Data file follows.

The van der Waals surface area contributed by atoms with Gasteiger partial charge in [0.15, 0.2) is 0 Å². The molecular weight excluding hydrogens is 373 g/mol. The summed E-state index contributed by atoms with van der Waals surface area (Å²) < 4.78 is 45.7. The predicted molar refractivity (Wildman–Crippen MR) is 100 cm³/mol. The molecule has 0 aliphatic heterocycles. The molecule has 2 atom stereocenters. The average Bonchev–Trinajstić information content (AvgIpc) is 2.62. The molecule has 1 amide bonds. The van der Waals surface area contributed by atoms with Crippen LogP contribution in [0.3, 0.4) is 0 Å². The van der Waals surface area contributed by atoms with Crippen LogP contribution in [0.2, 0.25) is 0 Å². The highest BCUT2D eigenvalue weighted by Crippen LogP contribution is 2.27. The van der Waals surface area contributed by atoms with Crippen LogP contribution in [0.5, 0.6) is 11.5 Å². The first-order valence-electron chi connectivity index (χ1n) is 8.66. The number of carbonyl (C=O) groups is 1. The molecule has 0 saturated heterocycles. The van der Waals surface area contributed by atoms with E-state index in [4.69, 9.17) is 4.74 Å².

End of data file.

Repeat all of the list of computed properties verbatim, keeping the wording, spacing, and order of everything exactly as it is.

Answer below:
The van der Waals surface area contributed by atoms with Gasteiger partial charge in [0.15, 0.2) is 0 Å². The molecular weight excluding hydrogens is 373 g/mol. The summed E-state index contributed by atoms with van der Waals surface area (Å²) < 4.78 is 45.7. The predicted molar refractivity (Wildman–Crippen MR) is 100 cm³/mol. The molecule has 0 aliphatic heterocycles. The molecule has 2 atom stereocenters. The average Bonchev–Trinajstić information content (AvgIpc) is 2.62. The molecule has 1 amide bonds. The van der Waals surface area contributed by atoms with Crippen LogP contribution in [0.3, 0.4) is 0 Å². The van der Waals surface area contributed by atoms with Crippen LogP contribution in [0.2, 0.25) is 0 Å². The highest BCUT2D eigenvalue weighted by Crippen LogP contribution is 2.27. The van der Waals surface area contributed by atoms with Crippen LogP contribution in [0.5, 0.6) is 11.5 Å². The first-order valence-electron chi connectivity index (χ1n) is 8.66. The number of carbonyl (C=O) groups is 1. The molecule has 0 saturated heterocycles. The van der Waals surface area contributed by atoms with E-state index in [4.69, 9.17) is 4.74 Å².